Sonos shoots for IPO backed by premium hardware and broad content ecosystem

In a tiny living room in the west-end of Toronto, Sonos head of global product marketing Michael Papish says “Alexa, play Man in the High Castle.”

The Sonos Beam he’s demoing blinks its lights as Amazon’s voice assistant wakes up and turns on the TV via the HDMI-CEC connection. Thanks to the Amazon Fire TV Stick with Alexa Voice Remote (not yet available in Canada), the Amazon Prime original show’s credits sequence appears on screen, the music easily filling the small space inhabited by the soundbar.

It’s a simple point of the demonstration, but it speaks volumes of the Sonos strategy. With the company filing papers today to go public with the stock ticker SONO on the NYSE, Sonos stands ready to carve out a sweet spot in the booming smart home market.

Juniper Research estimates smart speakers will see a growth rate of 1,000 per cent between 2018 and 2023. That’s an increase from 25 million voice assistant devices in the market today to 275 million in 2023. The device growth is being driven in part by consumer desire to easily control their smart homes, the research says.

Juniper predicts that connected appliances will increase shipments at a rate of 80 per cent per year for the next five years, further pushing the smart speaker as a norm for conducting household chores. It also assesses Amazon to be the leader in this space, thanks to Alexa’s cheap hardware and the many Skills that developers have created for it. But Juniper doesn’t account for Sonos, which has access to into that same ecosystem and more.

Sonos has succeeded at building premium partnerships

In its S-1 filing with the Securities and Exchange Commission (SEC), Sonos reported a net loss of $14.2 million on revenue of $992.5 million for the most recent fiscal year. While it’s operating at a loss, that is an improvement from the previous year and the revenue is growing. With Sonos, there’s good reason to believe it will continue to grow into the black – so long as its partners continue to cooperate.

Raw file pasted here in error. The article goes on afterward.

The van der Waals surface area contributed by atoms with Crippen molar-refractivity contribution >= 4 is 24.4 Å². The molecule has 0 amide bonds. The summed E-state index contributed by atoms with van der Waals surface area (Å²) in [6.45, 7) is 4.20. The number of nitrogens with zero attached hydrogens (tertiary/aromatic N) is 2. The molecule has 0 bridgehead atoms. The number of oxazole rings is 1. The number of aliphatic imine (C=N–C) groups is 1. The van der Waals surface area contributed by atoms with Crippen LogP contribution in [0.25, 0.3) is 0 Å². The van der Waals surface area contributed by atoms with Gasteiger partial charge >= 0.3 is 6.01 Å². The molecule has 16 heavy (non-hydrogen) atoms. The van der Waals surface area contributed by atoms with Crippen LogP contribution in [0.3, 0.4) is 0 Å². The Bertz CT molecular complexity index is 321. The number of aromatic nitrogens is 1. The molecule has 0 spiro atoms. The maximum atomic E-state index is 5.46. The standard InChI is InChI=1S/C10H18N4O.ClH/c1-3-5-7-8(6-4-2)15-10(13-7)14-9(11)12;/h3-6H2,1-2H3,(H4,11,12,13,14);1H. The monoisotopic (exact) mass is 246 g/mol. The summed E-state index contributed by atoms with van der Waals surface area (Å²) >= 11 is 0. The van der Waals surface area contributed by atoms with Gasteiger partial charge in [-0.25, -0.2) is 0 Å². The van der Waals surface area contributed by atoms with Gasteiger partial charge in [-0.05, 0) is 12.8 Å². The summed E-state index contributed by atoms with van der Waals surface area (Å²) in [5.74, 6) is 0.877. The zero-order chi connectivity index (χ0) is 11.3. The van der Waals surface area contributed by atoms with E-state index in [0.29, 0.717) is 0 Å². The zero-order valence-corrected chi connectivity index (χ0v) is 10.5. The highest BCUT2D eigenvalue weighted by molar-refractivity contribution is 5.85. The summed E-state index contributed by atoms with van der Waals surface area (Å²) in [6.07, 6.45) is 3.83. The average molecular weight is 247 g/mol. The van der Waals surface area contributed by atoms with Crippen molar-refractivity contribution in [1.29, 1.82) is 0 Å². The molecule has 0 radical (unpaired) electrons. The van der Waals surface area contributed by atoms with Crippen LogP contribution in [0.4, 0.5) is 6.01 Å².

Sonos devices like the One and the Beam offer more than meets the eye. More important than their function is the rich eco-systems of content and voice-based skills that they can now access. What sets Sonos apart from the other connected speakers that litter the shelves of Best Buy is its partnerships with Amazon, Google, and Apple.

Two of its products – the Sonos One and the soon-to-ship TV soundbar Sonos Beam – already support Amazon’s Alexa voice assistant and will soon be adding Google Assistant as well. That gives this smart speaker an advantage over even what Amazon’s Echo or Google’s Home can offer by providing access to both leading voice user interfaces. Sonos users may tap into Alexa’s Skills or Google Assistant’s Actions. It also supports Apple’s AirPlay 2 streaming format, allowing it to integrate into even the most strict Apple snob’s living room.

As an analogy to understand the potential value of this, imagine an independent smartphone maker launched a device on the market that ran a new operating system that could install both iOS App Store apps and Google Play apps. It’d immediately have the broadest app eco-system available. That’d be a compelling offer for many smartphone app auteurs.